GUNS N' ROSES bassist Duff McKagan was recently interviewed by Henry Rollins (BLACK FLAG, ROLLINS BAND). The full conversation can be seen below. A few excerpts follow (as transcribed by BLABBERMOUTH.NET).
On seeing THE CLASH while growing up in Seattle:
Duff: "There was only 100 people in the Seattle punk rock scene. That might have been 125, because I think some college kids came. But pogoing in '79, the security in the front at the Paramount [Theatre] didn't know what that was about — the yellow-coated guys — and they punched a guy who we knew. Broke his nose, because they thought pogoing was fighting. THE CLASH stopped the show. [Bassist Paul] Simonon went and got an ax from the side — like, a fire-fighting ax — and [vocalist] Joe Strummer said, 'We'll chop down this fuckin' barrier, because there's no difference between us and you. We're all in this together.' That was such an informational moment in my life."
On moving to Los Angeles in 1984:
Duff: "I moved here with a guitar and a bass, and I was a drummer [too]. I wasn't really sure what I was going to do. Turns out my guitar was stolen from L.A. five years prior... The cops came to my apartment — my shitty apartment — and they said, 'Do you have this guitar?' I said, 'Yeah.' They took my guitar. They knew I was too young to have stole [sic] it five years prior, so they didn't even bring a charge on me. I had a bass, so that's what I was left with. That's right at the time when GUNS started. But what kind of a bass player am I going to be? Once I really dug in and I'm like, 'This is what I want to do'... when I went 100 percent in, I referenced [D.O.A.'s Randy] Rampage, Lemmy, Paul Simonon."
On meeting Slash and Axl Rose:
Duff: "I met Slash [during] the first week or two I was here through an ad. His name was Slash. His influences were FEAR and ALICE COOPER. I'm like, 'He's got to be a punk rock guy around my age.' I met Slash, and he wasn't a punk rock guy, but he was around my age. He had seen THE GERMS... he took me to [a] show, and it was Axl and L.A. GUNS. While I don't remember the music too much, I remember him coming out [as] this force, like that Henry Rollins guy I'd seen in 1981. I could tell he prepared for the show. I backed up when he came out on stage. There was this anger, and it wasn't false. I knew how to recognize what real was, and that was real. I love to back away from any stage to this day. I love a band that scares me a little bit."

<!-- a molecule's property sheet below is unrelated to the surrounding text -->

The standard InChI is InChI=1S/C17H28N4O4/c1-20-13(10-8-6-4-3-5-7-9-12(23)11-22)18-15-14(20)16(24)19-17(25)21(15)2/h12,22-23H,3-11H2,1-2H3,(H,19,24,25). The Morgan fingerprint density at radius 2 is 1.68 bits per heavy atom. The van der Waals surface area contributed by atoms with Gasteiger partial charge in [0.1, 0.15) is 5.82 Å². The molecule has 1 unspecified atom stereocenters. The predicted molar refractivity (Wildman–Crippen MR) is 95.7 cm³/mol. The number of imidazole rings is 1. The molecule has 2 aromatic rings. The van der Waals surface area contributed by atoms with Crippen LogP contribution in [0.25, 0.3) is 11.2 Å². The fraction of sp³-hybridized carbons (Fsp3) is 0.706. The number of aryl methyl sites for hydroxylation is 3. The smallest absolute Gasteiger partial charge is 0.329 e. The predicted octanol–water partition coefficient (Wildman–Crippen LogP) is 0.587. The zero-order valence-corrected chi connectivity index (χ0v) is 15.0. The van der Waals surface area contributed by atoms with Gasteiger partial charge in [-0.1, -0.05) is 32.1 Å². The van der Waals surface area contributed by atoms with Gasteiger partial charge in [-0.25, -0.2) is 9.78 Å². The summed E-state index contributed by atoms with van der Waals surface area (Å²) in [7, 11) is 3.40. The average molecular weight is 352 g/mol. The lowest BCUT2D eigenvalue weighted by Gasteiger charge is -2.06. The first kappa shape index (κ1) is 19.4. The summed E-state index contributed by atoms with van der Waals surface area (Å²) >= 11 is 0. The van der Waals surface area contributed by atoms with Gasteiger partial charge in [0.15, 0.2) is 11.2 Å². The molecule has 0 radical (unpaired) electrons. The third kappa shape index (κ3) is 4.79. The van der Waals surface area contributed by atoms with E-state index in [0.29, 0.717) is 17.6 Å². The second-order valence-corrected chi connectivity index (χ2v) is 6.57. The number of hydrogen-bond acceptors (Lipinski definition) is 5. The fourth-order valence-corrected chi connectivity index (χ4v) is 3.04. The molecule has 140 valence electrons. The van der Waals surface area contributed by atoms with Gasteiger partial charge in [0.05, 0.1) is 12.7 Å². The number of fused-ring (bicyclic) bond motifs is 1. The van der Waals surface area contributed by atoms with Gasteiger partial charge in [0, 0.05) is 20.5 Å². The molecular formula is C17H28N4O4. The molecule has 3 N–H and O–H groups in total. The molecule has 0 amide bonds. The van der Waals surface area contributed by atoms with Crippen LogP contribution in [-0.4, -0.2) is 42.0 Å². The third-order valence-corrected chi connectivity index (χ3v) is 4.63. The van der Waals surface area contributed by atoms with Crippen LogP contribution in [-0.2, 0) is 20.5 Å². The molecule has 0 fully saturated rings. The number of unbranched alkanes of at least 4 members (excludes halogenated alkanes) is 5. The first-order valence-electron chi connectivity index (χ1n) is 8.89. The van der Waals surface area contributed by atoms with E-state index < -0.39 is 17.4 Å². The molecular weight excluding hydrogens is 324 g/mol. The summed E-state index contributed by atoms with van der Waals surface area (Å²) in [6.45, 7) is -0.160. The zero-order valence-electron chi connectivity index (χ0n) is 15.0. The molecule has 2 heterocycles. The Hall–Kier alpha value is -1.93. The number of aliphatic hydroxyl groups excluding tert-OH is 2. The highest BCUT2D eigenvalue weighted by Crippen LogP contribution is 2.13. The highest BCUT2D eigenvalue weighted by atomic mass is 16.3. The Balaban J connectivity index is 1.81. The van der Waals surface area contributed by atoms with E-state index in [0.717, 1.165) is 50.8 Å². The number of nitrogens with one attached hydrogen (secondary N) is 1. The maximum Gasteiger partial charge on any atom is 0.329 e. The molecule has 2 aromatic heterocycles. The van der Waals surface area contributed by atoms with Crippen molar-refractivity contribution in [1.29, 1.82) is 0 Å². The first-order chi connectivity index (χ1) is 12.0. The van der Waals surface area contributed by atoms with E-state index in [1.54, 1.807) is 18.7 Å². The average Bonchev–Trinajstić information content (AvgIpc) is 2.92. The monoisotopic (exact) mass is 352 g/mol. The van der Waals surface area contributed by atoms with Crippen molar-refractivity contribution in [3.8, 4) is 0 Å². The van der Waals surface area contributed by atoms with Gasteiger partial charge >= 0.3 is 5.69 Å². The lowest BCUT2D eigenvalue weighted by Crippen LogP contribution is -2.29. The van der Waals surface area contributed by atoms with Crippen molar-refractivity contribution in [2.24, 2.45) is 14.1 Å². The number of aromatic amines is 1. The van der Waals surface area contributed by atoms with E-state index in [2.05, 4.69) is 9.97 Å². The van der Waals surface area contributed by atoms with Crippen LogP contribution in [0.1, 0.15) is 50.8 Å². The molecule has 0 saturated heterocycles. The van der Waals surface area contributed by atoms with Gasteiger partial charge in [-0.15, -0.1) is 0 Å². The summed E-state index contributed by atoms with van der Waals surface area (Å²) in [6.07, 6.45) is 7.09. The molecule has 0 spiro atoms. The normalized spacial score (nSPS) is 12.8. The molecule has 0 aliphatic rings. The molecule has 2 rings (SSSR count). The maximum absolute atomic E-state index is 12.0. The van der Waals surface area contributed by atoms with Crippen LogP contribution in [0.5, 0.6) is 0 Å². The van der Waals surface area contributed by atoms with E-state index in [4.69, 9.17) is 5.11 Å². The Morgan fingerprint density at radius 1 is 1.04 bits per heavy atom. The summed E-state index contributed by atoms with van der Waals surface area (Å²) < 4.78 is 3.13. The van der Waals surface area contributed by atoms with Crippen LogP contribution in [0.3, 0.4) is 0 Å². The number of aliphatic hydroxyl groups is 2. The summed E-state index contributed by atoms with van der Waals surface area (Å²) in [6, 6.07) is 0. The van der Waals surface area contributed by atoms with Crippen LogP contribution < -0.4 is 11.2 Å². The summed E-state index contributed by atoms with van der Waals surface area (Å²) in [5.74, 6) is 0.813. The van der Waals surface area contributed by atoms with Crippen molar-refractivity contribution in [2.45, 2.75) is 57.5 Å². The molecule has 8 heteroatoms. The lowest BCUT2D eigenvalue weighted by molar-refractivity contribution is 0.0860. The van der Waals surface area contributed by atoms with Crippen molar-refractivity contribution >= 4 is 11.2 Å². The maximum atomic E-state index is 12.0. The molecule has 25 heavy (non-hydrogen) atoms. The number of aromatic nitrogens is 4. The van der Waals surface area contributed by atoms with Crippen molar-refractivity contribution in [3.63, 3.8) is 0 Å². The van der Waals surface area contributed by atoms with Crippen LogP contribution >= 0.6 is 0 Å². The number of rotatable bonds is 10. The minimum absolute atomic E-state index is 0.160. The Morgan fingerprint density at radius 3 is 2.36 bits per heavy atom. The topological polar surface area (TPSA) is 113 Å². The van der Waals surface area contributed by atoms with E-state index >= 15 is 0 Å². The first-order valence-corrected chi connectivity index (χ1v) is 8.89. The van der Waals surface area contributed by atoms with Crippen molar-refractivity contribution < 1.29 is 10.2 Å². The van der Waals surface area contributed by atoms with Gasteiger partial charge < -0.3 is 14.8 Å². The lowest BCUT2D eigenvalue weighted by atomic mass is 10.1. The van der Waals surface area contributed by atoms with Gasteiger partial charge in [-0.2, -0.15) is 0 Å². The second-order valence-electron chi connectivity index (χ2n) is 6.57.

On what he's learned about "humanity" from being in one of the world's biggest rock bands:
Duff: "When our band became that big band, I think I had punk rock guilt. I had this year or two of adjustment to that — 'What's my place in this thing?' I got sober in '94, and that's when I really started to become aware of a lot of things and had self-awareness, and through martial arts, I really started taking responsibility for my past actions. It really allowed me to open up my ears to other people. Touring since '94, I've done a lot of it. I've done big tours; I've done van tours; I've done every kind of tour in between. All the while, I'm reading history... [if you] read three sides of the same story, you might find the truth somewhere in between, or a truth. I go and visit these places that I read history about, and you start talking to people, and then I started talking to fans that come to the shows. You get the full stories of their life... they will tell you a lot of things about themselves, probably more than they might tell their therapist or their best friend... You're talking this all in, and you're talking to people. If I'm in any bubble at all, we're playing these massive shows, and nobody asks who you vote for. Nobody cares... We've played Kuala Lumpur or Abu Dhabi, where women with full head coverings are doing the same thing [raises fist] that the guy in Little Rock, Arkansas is doing, just rocking the fuck out. If there's any bubble, it's one of unity under rock n' roll."
GUNS N' ROSES will return to the road for what is expected to be the final leg of their "Not In This Lifetime" tour — which saw McKagan reunite with Slash and Rose for the first time in more than 20 years — on September 25 in Charlotte, North Carolina.
Since the trek began in April of 2016, the group has sold more than $561 million worth of tickets, making it the third highest-grossing tour in history.